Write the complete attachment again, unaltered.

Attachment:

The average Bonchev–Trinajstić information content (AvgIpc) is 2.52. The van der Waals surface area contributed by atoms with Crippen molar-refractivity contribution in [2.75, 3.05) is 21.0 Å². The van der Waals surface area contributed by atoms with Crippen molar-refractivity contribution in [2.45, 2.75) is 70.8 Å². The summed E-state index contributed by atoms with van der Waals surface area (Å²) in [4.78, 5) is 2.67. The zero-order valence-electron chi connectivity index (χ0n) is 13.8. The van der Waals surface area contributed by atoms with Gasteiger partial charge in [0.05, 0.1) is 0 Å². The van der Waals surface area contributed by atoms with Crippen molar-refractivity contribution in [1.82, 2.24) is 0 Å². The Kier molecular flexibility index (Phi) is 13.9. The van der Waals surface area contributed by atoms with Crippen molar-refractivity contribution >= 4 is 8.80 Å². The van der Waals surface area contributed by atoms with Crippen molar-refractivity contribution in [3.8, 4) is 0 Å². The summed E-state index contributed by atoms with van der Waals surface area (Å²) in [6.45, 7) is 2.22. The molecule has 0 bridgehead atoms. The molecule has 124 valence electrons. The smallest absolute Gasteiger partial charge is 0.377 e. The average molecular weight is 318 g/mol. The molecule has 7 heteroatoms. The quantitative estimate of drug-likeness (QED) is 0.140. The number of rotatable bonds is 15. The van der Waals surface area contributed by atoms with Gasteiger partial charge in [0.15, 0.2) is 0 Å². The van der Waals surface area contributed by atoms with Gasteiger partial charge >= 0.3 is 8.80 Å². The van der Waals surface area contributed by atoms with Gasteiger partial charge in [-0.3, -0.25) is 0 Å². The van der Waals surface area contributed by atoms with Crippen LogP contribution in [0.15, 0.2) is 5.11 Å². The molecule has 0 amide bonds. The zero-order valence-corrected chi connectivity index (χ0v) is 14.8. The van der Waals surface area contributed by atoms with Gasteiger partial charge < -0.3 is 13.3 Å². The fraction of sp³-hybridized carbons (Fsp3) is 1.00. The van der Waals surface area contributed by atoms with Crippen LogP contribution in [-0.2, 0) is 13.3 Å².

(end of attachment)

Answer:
The average Bonchev–Trinajstić information content (AvgIpc) is 2.52. The van der Waals surface area contributed by atoms with Crippen molar-refractivity contribution in [2.75, 3.05) is 21.0 Å². The van der Waals surface area contributed by atoms with Crippen molar-refractivity contribution in [2.45, 2.75) is 70.8 Å². The summed E-state index contributed by atoms with van der Waals surface area (Å²) in [4.78, 5) is 2.67. The zero-order valence-electron chi connectivity index (χ0n) is 13.8. The van der Waals surface area contributed by atoms with Gasteiger partial charge in [0.05, 0.1) is 0 Å². The van der Waals surface area contributed by atoms with Crippen molar-refractivity contribution in [1.82, 2.24) is 0 Å². The Kier molecular flexibility index (Phi) is 13.9. The van der Waals surface area contributed by atoms with Crippen molar-refractivity contribution >= 4 is 8.80 Å². The van der Waals surface area contributed by atoms with Crippen molar-refractivity contribution in [3.8, 4) is 0 Å². The summed E-state index contributed by atoms with van der Waals surface area (Å²) in [6.45, 7) is 2.22. The molecule has 0 bridgehead atoms. The molecule has 124 valence electrons. The smallest absolute Gasteiger partial charge is 0.377 e. The average molecular weight is 318 g/mol. The molecule has 7 heteroatoms. The quantitative estimate of drug-likeness (QED) is 0.140. The number of rotatable bonds is 15. The van der Waals surface area contributed by atoms with Gasteiger partial charge in [0.15, 0.2) is 0 Å². The van der Waals surface area contributed by atoms with Gasteiger partial charge >= 0.3 is 8.80 Å². The van der Waals surface area contributed by atoms with Gasteiger partial charge in [-0.3, -0.25) is 0 Å². The van der Waals surface area contributed by atoms with Crippen LogP contribution in [0.15, 0.2) is 5.11 Å². The molecule has 0 amide bonds. The zero-order valence-corrected chi connectivity index (χ0v) is 14.8. The van der Waals surface area contributed by atoms with Gasteiger partial charge < -0.3 is 13.3 Å². The fraction of sp³-hybridized carbons (Fsp3) is 1.00. The van der Waals surface area contributed by atoms with Crippen LogP contribution in [-0.2, 0) is 13.3 Å².